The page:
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Bombardier in Talks to Sell Business-Jet Unit to Textron

Bombardier Inc.

BDRBF 6.12%

is in talks to sell its business-jet division to

Textron Inc.

TXT 8.78%

as the struggling Canadian train and plane maker moves to pare its debts, people familiar with the matter said.

The talks have been going on for several weeks, one of the people said, and they may not result in a deal. Should they, it could yield billions that Bombardier could use to reduce some of its roughly $9 billion of debt.

It is unclear what terms and structure the companies are discussing.

The negotiations began after Bombardier entered into talks in mid-2019 to sell its train unit to France’s

Alstom SA

ALO -1.23%

. Those discussions have been bogged down, however, in part over the valuation of a business that is struggling with a production backlog. Bombardier is now holding parallel talks for the jet and train units as the company seeks to ensure the sale of one of its major divisions ahead of a big debt payment next year.

The company has nearly $1.5 billion of debt coming due next year, according to Factset.

The business-jet market is in a multiyear slump due to increased competition, with deliveries at half the level of their peak in 2008, and combining the businesses could help combat that.

Demand for the most expensive jets such as those made by Bombardier —costing $50 million to $70 million apiece—is holding up better.

Bombardier specializes in large business jets with such lines as the Learjet 75, the Challenger 650 and its core Global brand. Its recently launched Global 7500 is the world’s largest and longest-range business jet, seating up to 19 passengers. The jet group is the company’s most profitable and accounts for most of its aviation income.

Its aviation unit reported $388 million of earnings before interest, taxes and special items in the first nine months of 2019. Bombardier said last month it expects the unit to report sales of about $7.5 billion for 2019, while its train division would log about $8.3 billion. The company is set to report full-year results later this month.

Bombardier’s Global 6500 business jet


david becker/Reuters

Textron, maker of the Cessna brand, is the world’s biggest business-jet maker by deliveries and specializes in small- and medium-size planes. The company has a market value of roughly $11 billion.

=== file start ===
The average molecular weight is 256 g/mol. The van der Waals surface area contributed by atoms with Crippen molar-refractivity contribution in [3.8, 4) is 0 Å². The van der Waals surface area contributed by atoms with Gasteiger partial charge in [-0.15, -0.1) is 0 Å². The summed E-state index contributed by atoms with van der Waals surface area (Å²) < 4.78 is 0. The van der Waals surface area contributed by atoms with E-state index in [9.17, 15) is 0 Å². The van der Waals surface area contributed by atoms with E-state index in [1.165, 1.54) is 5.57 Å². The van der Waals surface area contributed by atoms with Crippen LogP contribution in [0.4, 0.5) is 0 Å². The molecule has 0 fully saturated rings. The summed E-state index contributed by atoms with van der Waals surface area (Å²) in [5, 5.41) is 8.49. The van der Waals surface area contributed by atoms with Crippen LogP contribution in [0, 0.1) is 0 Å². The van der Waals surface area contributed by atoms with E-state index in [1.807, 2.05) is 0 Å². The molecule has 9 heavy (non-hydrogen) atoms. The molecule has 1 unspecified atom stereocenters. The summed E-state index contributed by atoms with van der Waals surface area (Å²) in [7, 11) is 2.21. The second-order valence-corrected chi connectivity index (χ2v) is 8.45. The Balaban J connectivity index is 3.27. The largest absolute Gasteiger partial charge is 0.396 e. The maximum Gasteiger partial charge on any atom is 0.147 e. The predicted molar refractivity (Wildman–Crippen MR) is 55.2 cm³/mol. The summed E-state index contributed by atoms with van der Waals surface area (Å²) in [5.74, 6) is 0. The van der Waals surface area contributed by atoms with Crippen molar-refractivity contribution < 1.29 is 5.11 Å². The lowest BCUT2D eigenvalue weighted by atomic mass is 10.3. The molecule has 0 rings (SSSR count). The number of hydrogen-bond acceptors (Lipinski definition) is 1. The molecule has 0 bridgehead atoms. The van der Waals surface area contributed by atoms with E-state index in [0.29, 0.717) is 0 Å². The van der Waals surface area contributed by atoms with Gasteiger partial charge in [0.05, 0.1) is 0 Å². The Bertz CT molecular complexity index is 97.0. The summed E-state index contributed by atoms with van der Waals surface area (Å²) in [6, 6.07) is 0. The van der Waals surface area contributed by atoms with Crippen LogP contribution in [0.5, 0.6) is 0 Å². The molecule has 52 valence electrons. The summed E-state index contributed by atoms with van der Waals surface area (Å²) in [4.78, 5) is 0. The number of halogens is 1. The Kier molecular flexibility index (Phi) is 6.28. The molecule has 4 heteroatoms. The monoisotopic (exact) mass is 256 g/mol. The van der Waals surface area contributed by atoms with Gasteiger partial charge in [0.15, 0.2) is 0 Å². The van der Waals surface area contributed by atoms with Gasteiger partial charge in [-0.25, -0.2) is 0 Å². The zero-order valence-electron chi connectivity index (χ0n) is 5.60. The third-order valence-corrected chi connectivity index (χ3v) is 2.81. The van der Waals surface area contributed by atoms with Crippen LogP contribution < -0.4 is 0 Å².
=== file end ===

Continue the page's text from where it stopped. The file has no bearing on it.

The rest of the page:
Textron also owns Bell Helicopters, one of the world’s biggest makers of rotorcraft, as well as a large defense business specializing in drones and ground vehicles. Textron’s aircraft segment accounted for roughly 36% of its revenue in 2018.

The Providence, R.I., company said in December it planned to cut costs and decrease head count in both its aviation segment and its slightly smaller industrial segment.

Bombardier has already agreed to sell its commercial jetliner and turboprop units and has said it is actively pursuing alternatives to accelerate payments on roughly $9 billion of debt. Manufacturing and software problems with train orders primarily in Europe have delayed deliveries and triggered a $350 million charge for the fourth quarter. The company also signaled it may exit a joint venture with

Airbus SE

to build CSeries commercial jets because of rising costs as the unit increases the volume of planes produced.

The planned sale of one of Bombardier’s two remaining core divisions underscores the rapid decline of a storied Canadian transportation company that got its start in 1937 with the invention of a winter vehicle now known as the snowmobile and went on to compete with some of the world’s biggest aircraft and train makers.

The company, controlled by the Bombardier and Beaudoin families, began to falter several years ago after an attempt to compete against global giants with its CSeries line of narrow-body commercial planes took more than a decade and billions of dollars to build. Airbus in 2018 closed a deal to acquire a majority stake in the CSeries, which has since been renamed the A220.

The potential sale of the aircraft division could create political headwinds for Bombardier in Quebec. The province gave the company a $1 billion lifeline to support the troubled CSeries aircraft in 2015 and its large aerospace sector is sustained in part by Bombardier’s business-jet operations.

Write to Jacquie McNish at and Cara Lombardo at

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